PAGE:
Alcoholism can have a huge impact not only on the life of the alcoholic, but on the lives of their loved ones as well. It can ravage an alcoholic’s body, as well as their mind and spirit, and it can hurt their careers and relationships, too.
However, even though an addiction to alcohol may be highly destructive, it can still be difficult to quit drinking. That doesn’t mean, though, that there aren’t options, and that there isn’t anything that can be done. By taking time to seek professional help and doing things like finding an alcohol detox facility it can be possible to quit and start on the path to recovery.
Knowing When To Get Help
One of the first big hurdles that many alcoholics experience is figuring out when it’s time to ask for help. Many may be aware that they have a problem, but they might not think it’s that bad, or at least that it isn’t bad enough to warrant getting professional help.
They may even have friends and family members imploring them to seek help, but may still believe that their issues are not that serious. The first, and for some, the most difficult step in recovery is realizing that your issue may be beyond your control, and that you need help to get back on track.
This may also be a difficult time for those who have a loved one who is addicted to alcohol, as well. Even though you may see your loved one struggling, it may be difficult to convince them that they need to do something about their drinking. While you may feel powerless, it can help to remember that it isn’t your fault, and that seeking help is ultimately a choice they will have to make.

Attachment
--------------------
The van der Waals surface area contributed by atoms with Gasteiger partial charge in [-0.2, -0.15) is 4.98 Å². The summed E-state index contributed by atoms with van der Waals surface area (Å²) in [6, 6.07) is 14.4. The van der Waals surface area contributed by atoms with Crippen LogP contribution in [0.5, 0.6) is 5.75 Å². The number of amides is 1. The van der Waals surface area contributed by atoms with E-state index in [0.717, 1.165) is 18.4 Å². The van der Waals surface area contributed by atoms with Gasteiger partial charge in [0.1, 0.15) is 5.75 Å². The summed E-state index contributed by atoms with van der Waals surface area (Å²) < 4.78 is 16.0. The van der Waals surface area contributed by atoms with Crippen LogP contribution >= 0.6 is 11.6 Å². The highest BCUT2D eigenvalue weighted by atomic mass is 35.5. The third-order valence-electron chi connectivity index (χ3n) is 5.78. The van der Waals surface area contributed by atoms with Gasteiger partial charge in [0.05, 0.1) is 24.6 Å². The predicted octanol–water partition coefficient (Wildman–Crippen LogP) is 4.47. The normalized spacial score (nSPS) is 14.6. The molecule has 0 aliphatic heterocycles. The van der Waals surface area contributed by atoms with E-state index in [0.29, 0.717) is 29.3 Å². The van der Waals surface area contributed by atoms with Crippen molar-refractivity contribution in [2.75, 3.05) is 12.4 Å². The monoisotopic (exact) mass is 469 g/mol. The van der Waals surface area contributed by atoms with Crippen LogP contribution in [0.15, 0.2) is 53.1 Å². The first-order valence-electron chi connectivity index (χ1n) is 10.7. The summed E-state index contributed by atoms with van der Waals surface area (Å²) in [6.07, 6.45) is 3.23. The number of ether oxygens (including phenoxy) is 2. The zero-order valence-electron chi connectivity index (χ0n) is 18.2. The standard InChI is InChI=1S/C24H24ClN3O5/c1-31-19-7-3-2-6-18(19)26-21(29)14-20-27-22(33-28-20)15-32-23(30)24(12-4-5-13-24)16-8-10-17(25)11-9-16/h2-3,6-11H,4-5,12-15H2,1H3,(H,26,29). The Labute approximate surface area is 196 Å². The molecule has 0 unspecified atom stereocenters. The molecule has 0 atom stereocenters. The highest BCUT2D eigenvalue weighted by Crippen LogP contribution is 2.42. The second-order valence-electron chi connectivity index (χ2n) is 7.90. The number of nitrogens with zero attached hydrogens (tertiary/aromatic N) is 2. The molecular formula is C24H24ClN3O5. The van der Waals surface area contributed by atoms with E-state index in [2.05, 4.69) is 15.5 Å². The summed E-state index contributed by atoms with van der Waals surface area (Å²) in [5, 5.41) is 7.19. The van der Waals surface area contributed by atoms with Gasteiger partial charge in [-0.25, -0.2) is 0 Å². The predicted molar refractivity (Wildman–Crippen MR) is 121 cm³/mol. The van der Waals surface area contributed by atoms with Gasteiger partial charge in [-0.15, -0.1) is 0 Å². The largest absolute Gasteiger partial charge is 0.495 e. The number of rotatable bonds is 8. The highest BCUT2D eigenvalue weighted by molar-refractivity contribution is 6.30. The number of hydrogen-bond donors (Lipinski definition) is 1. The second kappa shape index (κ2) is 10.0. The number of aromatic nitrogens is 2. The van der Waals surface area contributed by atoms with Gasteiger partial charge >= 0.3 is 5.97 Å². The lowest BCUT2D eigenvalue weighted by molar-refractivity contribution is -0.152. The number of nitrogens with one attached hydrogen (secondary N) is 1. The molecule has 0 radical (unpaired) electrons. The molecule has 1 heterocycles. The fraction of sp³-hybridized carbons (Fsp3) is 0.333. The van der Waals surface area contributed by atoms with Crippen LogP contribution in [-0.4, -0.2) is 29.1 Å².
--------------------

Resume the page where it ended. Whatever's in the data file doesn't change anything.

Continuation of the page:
Alcohol’s Impact on the Body
Alcoholism doesn’t just hurt your relationships, it can do substantial damage to your body. Not only does it have a negative impact on brain function, thinking patterns and mood, but it can also cause serious damage to your heart, and your other organs, especially your liver. Beyond that, it can make you more likely to develop other health problems like heart disease, diabetes and cancer. While alcohol can be detrimental in the short term, the longer that you drink heavily, the more serious that these issues will be, and the more likely you are to develop a serious health issue as a result of your drinking.
Initial Withdrawal Symptoms
The initial symptoms of alcohol withdrawal can kick in very quickly for some, sometimes even within a few hours of not drinking. Because alcohol affects your central nervous system, it can have a wide range of symptoms. Some of these include shakiness, sweating, anxiety, paranoia, depression, insomnia, vomiting and headaches. For those that are severely addicted to alcohol, there may be more serious symptoms such as hallucinations or delusions. How long these initial symptoms last will depend on the individual and the severity of their addiction, however, it is common for these symptoms to last between 24 to 48 hours.
Peak Withdrawal Symptoms
After the initial symptoms have passed, you may then begin to experience the next phase of withdrawal. This phase can include many of the same symptoms as the first, but they will tend to be less severe. The peak of your symptoms can occur around 3 to 4 days, and as with the initial symptoms will depend on how long you have been drinking and how much you drink.
During this time you may feel your symptoms begin to subside or fluctuate. Additionally, getting through this process can be dangerous for some, especially if they have preexisting health issues. Depending on how severe your symptoms are, it may be best to undergo this process at a professional facility, to ensure your safety, rather than to try and detox at home on your own.
The Bottom Line
Alcoholism can be destructive not just for the alcoholic, but for their entire family, and for their friends, too. Additionally, even though an alcoholic may want to stop, they may still find it difficult to do so. That doesn’t mean, though, that their situation is hopeless. Alcoholism can be overcome, and for many, the first step is as simple as accepting the help they need.